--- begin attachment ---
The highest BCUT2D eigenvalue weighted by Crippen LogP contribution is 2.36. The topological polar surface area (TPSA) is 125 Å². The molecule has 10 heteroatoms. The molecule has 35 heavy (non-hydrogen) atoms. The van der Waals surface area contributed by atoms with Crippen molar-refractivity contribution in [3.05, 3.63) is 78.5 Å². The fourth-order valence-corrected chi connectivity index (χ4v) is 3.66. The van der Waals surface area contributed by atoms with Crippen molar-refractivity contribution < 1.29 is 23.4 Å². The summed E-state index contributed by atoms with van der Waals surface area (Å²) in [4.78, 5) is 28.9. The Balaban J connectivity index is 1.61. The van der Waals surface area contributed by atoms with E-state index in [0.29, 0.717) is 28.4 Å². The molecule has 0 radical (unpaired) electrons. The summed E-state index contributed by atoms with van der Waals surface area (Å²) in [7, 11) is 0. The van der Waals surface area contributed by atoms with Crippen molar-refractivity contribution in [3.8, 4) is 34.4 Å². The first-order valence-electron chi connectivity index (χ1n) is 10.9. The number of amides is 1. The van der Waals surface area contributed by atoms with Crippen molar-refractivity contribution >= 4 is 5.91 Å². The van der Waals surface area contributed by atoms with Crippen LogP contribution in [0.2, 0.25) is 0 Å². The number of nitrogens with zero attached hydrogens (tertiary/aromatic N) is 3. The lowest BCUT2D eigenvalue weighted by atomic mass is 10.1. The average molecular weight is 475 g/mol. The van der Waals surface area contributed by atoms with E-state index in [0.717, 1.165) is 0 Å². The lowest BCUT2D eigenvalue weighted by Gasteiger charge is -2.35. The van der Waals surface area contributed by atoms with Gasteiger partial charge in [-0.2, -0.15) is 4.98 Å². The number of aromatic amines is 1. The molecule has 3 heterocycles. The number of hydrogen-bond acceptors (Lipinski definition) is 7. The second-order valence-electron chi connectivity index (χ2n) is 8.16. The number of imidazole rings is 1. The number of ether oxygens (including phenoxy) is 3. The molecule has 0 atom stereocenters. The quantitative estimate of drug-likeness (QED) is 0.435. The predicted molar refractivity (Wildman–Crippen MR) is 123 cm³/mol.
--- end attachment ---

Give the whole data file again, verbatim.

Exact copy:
The highest BCUT2D eigenvalue weighted by Crippen LogP contribution is 2.36. The topological polar surface area (TPSA) is 125 Å². The molecule has 10 heteroatoms. The molecule has 35 heavy (non-hydrogen) atoms. The van der Waals surface area contributed by atoms with Crippen molar-refractivity contribution in [3.05, 3.63) is 78.5 Å². The fourth-order valence-corrected chi connectivity index (χ4v) is 3.66. The van der Waals surface area contributed by atoms with Crippen molar-refractivity contribution < 1.29 is 23.4 Å². The summed E-state index contributed by atoms with van der Waals surface area (Å²) in [4.78, 5) is 28.9. The Balaban J connectivity index is 1.61. The van der Waals surface area contributed by atoms with E-state index in [0.29, 0.717) is 28.4 Å². The molecule has 0 radical (unpaired) electrons. The summed E-state index contributed by atoms with van der Waals surface area (Å²) in [7, 11) is 0. The van der Waals surface area contributed by atoms with Crippen molar-refractivity contribution in [3.8, 4) is 34.4 Å². The first-order valence-electron chi connectivity index (χ1n) is 10.9. The number of amides is 1. The van der Waals surface area contributed by atoms with Crippen molar-refractivity contribution >= 4 is 5.91 Å². The van der Waals surface area contributed by atoms with Crippen LogP contribution in [0.2, 0.25) is 0 Å². The number of nitrogens with zero attached hydrogens (tertiary/aromatic N) is 3. The lowest BCUT2D eigenvalue weighted by atomic mass is 10.1. The average molecular weight is 475 g/mol. The van der Waals surface area contributed by atoms with E-state index in [0.717, 1.165) is 0 Å². The lowest BCUT2D eigenvalue weighted by Gasteiger charge is -2.35. The van der Waals surface area contributed by atoms with Gasteiger partial charge in [-0.2, -0.15) is 4.98 Å². The number of aromatic amines is 1. The molecule has 3 heterocycles. The number of hydrogen-bond acceptors (Lipinski definition) is 7. The second-order valence-electron chi connectivity index (χ2n) is 8.16. The number of imidazole rings is 1. The number of ether oxygens (including phenoxy) is 3. The molecule has 0 atom stereocenters. The quantitative estimate of drug-likeness (QED) is 0.435. The predicted molar refractivity (Wildman–Crippen MR) is 123 cm³/mol.